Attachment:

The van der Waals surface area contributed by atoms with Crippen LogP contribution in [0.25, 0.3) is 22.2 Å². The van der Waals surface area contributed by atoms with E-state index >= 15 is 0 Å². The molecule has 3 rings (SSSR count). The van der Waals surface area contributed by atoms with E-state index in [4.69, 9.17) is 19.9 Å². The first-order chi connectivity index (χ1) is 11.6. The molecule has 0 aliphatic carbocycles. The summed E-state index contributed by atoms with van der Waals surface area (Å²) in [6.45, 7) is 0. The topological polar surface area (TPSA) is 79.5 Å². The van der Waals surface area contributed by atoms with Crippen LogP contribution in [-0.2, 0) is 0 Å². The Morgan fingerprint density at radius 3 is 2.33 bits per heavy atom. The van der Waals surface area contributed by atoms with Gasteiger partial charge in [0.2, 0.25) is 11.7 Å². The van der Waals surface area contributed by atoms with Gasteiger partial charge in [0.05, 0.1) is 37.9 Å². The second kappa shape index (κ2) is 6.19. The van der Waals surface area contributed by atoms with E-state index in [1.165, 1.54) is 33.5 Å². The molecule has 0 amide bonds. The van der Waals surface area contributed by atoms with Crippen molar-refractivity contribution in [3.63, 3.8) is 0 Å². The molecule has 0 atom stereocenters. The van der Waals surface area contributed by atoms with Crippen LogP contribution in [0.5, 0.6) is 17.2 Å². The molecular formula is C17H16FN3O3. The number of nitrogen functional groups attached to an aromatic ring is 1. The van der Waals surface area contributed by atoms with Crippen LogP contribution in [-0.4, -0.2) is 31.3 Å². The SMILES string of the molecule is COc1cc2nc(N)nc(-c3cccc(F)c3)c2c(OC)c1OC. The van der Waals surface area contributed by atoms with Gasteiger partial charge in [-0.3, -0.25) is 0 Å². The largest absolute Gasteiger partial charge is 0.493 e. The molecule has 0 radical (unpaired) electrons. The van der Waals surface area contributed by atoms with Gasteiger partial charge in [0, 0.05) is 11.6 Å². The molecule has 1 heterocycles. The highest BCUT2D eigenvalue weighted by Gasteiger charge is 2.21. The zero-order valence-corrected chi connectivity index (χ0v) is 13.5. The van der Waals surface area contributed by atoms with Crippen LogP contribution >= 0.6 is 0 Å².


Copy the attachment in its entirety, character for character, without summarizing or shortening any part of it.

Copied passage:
The van der Waals surface area contributed by atoms with Crippen LogP contribution in [0.25, 0.3) is 22.2 Å². The van der Waals surface area contributed by atoms with E-state index >= 15 is 0 Å². The molecule has 3 rings (SSSR count). The van der Waals surface area contributed by atoms with E-state index in [4.69, 9.17) is 19.9 Å². The first-order chi connectivity index (χ1) is 11.6. The molecule has 0 aliphatic carbocycles. The summed E-state index contributed by atoms with van der Waals surface area (Å²) in [6.45, 7) is 0. The topological polar surface area (TPSA) is 79.5 Å². The van der Waals surface area contributed by atoms with Crippen LogP contribution in [-0.2, 0) is 0 Å². The Morgan fingerprint density at radius 3 is 2.33 bits per heavy atom. The van der Waals surface area contributed by atoms with Gasteiger partial charge in [0.2, 0.25) is 11.7 Å². The van der Waals surface area contributed by atoms with Gasteiger partial charge in [0.05, 0.1) is 37.9 Å². The second kappa shape index (κ2) is 6.19. The van der Waals surface area contributed by atoms with E-state index in [1.165, 1.54) is 33.5 Å². The molecule has 0 amide bonds. The van der Waals surface area contributed by atoms with Crippen molar-refractivity contribution in [3.63, 3.8) is 0 Å². The molecule has 0 atom stereocenters. The van der Waals surface area contributed by atoms with Crippen LogP contribution in [0.5, 0.6) is 17.2 Å². The molecular formula is C17H16FN3O3. The number of nitrogen functional groups attached to an aromatic ring is 1. The van der Waals surface area contributed by atoms with Crippen LogP contribution in [-0.4, -0.2) is 31.3 Å². The SMILES string of the molecule is COc1cc2nc(N)nc(-c3cccc(F)c3)c2c(OC)c1OC. The van der Waals surface area contributed by atoms with Gasteiger partial charge in [-0.3, -0.25) is 0 Å². The largest absolute Gasteiger partial charge is 0.493 e. The molecule has 0 radical (unpaired) electrons. The van der Waals surface area contributed by atoms with Gasteiger partial charge in [0, 0.05) is 11.6 Å². The molecule has 1 heterocycles. The highest BCUT2D eigenvalue weighted by Gasteiger charge is 2.21. The zero-order valence-corrected chi connectivity index (χ0v) is 13.5. The van der Waals surface area contributed by atoms with Crippen LogP contribution >= 0.6 is 0 Å².